As we've settled in 2016, one thing is for sure. There won't be any major hardware upgrades this year as all the major chip manufacturers are expected to start 10nm mass production next year. We've seen a couple of critical announcements from Samsung in this regard earlier this year, with the Korean tech giant detailing its 10nm LPP and EUV manufacturing plans for 7nm. Looks like TSMC also seems eager to stay in the fold as the fab's chairman Morris Chang has made some important statements today.
TSMC Expects To Give Samsung Tough Time With Its 7nm Process Technology Says Chairman
According to the Taiwanese media, Mr. Chang believes that for TSMC to give its main rival Samsung electronics a tough time in the manufacturing landscape, the fab needs to pay special attention towards 7nm. After all, Samsung's got the bulk of financial resources and R&D on its side and TSMC's only recently begun to compete with the Korean manufacturer on a mass scale again.
Mr. Chang believes that if TSMC's successful in developing TSMC, then it can beat Samsung in the hardware manufacturing landscape, and to that end, the Taiwanese fab's got all of its bases covered. The company's 10nm is expected to debut in Apple's A11 for the iPhone in 2017, with the A10 to follow upgraded versions of 14nm from both Samsung and TSMC; should Apple choose to keep things constant from last year.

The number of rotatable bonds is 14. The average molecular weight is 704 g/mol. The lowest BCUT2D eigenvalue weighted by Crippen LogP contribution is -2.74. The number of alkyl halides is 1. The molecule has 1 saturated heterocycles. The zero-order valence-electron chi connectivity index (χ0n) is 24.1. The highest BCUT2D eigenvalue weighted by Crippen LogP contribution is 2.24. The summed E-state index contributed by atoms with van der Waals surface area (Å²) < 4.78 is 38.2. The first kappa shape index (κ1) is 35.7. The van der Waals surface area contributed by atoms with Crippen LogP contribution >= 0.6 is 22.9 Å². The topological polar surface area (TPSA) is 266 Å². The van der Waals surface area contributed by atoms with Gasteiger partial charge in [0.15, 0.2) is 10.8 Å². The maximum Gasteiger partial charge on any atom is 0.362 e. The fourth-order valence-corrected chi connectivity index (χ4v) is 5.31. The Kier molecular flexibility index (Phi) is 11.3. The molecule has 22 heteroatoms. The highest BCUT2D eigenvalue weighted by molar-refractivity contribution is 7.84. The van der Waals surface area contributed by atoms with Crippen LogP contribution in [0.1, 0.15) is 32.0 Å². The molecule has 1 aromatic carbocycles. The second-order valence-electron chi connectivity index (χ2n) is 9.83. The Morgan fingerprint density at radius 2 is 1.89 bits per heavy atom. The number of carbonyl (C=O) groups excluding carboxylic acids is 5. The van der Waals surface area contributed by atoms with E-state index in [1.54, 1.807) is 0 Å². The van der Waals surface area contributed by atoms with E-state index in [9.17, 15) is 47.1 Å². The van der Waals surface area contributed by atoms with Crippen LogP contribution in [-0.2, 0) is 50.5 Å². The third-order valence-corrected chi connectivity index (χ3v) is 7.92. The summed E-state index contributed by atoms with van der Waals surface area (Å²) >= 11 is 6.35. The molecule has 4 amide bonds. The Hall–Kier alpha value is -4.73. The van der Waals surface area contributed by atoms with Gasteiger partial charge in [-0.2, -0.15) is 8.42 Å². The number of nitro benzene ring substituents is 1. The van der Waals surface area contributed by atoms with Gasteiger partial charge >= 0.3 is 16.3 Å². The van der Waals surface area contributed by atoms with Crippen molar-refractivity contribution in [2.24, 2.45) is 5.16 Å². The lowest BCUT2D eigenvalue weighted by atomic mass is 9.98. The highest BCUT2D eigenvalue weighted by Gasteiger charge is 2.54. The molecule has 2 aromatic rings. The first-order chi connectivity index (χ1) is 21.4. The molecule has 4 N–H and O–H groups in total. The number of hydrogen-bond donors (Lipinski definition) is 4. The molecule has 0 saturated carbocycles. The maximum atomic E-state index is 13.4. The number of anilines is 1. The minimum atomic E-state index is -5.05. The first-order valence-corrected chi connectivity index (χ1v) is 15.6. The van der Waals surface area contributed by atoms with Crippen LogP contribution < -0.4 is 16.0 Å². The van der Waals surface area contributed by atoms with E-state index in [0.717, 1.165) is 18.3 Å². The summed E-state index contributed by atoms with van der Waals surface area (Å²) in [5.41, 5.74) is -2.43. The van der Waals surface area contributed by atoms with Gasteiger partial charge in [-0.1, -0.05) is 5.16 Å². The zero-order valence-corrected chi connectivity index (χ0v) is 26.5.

Talking about Intel, Mr. Chang said the relationship between the two is more complementary than competitive, and he expects both to work together in the future on a multitude of fronts. If this does bear fruit then we should undoubtedly see Intel step up its mobile game by quite a bit especially as it continues to fail with mass market adoption of its technologies.
TSMC's already made some headway in the production of 7nm 128GB SRAM modules, with yields standing around at 30-40% this May. This puts the company ahead of quite a few fabs out there when it comes to mass production of the technology and according to information so far, pilot production for 7nm should commence in 2017, leaving a full year until volume production commences. Things should definitely speed up for mobile hardware next year and as far as TSMC goes, we're eagerly waiting for the iPhone this September to see if any new upgrades from the fab hit the market.
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